Sequencing wild and cultivated cassava and related species reveals extensive interspecific hybridization and genetic diversity
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Bredeson, J.V., Lyons, J.B., Prochnik, S.E., Wu, G.A., Ha, C.M., Edsinger-Gonzales, E., ... & Rokhsar, P. (2016). Sequencing wild and cultivated cassava and related species reveals extensive interspecific hybridization and genetic diversity. Nature biotechnology, 34(5), 562-570.
Permanent link to cite or share this item: http://hdl.handle.net/10568/75800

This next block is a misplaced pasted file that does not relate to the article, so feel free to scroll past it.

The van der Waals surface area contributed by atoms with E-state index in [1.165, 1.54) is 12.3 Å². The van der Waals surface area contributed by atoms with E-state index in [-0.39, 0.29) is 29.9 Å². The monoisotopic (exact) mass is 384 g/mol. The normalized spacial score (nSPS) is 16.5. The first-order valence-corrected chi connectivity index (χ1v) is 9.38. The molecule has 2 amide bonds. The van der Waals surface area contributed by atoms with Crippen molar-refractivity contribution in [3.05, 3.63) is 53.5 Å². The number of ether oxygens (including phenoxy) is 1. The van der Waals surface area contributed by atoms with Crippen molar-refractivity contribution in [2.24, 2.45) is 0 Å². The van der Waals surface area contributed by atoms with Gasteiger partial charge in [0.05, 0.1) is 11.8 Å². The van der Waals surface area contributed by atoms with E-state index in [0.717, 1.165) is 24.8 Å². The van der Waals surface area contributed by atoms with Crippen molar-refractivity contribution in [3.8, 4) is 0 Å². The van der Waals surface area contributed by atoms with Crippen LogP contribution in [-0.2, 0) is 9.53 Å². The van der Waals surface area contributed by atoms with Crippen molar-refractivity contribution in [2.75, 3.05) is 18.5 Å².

Cassava (Manihot esculenta) provides calories and nutrition for more than half a billion people. It was domesticated by native Amazonian peoples through cultivation of the wild progenitor M. esculenta ssp. flabellifolia and is now grown in tropical regions worldwide. Here we provide a high-quality genome assembly for cassava with improved contiguity, linkage, and completeness; almost 97% of genes are anchored to chromosomes. We find that paleotetraploidy in cassava is shared with the related rubber tree Hevea, providing a resource for comparative studies. We also sequence a global collection of 58 Manihot accessions, including cultivated and wild cassava accessions and related species such as Ceará or India rubber (M. glaziovii), and genotype 268 African cassava varieties. We find widespread interspecific admixture, and detect the genetic signature of past cassava breeding programs. As a clonally propagated crop, cassava is especially vulnerable to pathogens and abiotic stresses. This genomic resource will inform future genome-enabled breeding efforts to improve this staple crop.